Hydro-epidemiology: the emergence of a research agenda.

D. Kay, Roger Falconer

Research output: Contribution to journalArticlepeer-review

Abstract

There is a growing international awareness of the health risks associated with water, and particularly in developing countries. For example: (i) a child dies in Africa every 30s due to malaria—a disease related to stagnant water, (ii) every year flooding causes many deaths world-wide, with infant mortality due to diarrhea from contaminated flood waters posing the biggest threat, and (iii) poor sanitation and its relation to hepatitis A continues to be a serious problem. A revealing measure of the extent of such global problems is that more than half of the hospital beds in the world today are occupied by people with water-related diseases. Addressing these issues mandates an interdisciplinary approach by the world’s scientific and engineering community. In this spirit a workshop was held in Phoenix to provide a forum where epidemiologists, hydraulics researchers and other stakeholders of varied backgrounds (e.g., policy makers, environmental groups etc.) could all participate in a debate on a future agenda for hydro-epidemiology. The principal outcome of the workshop was a significant appreciation of the potential for interdisciplinary research and development in hydro-epidemiology and the major contribution that hydraulics professionals could offer, in partnership with the public health community, in addressing such water related disease control and prevention challenges.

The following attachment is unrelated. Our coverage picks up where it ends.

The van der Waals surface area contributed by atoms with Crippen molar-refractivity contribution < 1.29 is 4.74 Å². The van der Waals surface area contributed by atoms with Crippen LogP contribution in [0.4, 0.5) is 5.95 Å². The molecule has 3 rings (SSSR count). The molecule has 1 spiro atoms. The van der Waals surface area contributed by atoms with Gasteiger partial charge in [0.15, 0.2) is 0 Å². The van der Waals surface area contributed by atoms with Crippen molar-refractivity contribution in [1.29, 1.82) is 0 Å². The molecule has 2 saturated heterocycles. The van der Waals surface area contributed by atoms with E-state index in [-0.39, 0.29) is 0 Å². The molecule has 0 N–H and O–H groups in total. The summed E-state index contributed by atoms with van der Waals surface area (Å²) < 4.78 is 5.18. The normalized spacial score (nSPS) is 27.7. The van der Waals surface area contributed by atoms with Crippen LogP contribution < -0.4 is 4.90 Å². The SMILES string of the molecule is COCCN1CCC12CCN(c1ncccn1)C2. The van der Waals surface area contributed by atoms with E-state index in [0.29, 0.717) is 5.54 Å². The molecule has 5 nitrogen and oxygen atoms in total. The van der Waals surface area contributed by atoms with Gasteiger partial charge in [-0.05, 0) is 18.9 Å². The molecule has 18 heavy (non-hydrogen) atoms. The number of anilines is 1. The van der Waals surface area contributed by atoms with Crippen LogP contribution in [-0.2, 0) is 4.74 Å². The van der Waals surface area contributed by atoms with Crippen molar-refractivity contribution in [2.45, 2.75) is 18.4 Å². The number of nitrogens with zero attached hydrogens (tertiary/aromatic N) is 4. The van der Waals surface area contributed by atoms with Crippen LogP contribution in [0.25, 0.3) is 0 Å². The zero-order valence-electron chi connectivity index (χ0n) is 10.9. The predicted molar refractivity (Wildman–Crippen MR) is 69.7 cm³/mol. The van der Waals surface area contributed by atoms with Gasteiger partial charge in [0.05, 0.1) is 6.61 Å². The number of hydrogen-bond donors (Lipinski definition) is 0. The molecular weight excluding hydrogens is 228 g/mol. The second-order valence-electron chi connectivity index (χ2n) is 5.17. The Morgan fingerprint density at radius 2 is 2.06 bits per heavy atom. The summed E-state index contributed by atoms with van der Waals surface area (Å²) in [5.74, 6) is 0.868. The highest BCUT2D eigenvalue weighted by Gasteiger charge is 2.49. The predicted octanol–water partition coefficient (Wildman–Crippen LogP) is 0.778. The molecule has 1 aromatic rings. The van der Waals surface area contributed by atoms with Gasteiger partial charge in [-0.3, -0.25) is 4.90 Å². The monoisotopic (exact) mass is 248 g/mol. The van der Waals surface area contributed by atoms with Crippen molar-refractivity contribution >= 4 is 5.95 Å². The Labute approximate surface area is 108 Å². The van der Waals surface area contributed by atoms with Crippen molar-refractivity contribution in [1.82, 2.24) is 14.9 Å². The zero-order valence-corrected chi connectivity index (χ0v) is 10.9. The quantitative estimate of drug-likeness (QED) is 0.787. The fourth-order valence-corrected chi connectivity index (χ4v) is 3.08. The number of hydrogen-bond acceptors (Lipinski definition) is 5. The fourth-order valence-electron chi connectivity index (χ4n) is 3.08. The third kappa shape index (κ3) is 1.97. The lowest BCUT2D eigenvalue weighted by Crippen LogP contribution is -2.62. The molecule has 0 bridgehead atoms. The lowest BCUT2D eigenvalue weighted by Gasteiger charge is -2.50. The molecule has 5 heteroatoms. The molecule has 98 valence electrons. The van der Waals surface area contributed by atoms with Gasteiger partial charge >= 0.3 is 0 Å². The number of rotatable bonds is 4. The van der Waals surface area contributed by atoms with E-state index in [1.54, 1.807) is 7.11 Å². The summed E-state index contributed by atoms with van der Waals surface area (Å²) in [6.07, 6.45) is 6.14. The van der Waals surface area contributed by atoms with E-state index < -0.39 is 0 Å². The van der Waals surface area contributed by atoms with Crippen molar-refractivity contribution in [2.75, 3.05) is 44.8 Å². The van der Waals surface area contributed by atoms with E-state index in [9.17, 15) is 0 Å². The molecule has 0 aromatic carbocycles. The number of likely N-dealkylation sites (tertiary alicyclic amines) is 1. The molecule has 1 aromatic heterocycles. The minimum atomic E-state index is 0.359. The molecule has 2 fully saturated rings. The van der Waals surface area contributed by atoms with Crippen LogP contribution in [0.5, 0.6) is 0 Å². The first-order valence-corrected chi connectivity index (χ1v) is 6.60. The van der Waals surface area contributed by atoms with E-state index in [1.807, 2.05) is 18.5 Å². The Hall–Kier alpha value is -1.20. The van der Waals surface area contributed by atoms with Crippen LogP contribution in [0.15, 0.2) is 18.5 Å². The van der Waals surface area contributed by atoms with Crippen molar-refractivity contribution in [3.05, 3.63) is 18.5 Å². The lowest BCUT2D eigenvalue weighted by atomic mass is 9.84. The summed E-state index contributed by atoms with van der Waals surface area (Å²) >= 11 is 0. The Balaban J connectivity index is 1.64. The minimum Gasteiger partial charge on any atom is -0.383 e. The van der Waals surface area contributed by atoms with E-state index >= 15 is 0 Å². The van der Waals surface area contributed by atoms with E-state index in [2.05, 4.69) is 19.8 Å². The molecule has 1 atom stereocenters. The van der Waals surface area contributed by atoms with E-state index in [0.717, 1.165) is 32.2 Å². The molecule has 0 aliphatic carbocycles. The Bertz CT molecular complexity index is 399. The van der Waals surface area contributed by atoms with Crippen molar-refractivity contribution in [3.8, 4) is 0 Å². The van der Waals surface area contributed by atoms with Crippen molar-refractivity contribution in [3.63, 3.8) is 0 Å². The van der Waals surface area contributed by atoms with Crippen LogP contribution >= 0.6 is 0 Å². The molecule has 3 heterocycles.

Original languageEnglish
Pages (from-to)451-459
Number of pages9
JournalEnvironmental Fluid Mechanics
Volume8
Issue number5-6
DOIs
Publication statusPublished - 01 Oct 2008

Keywords

  • hydraulics
  • epidemiology
  • water quality
  • flooding
  • research

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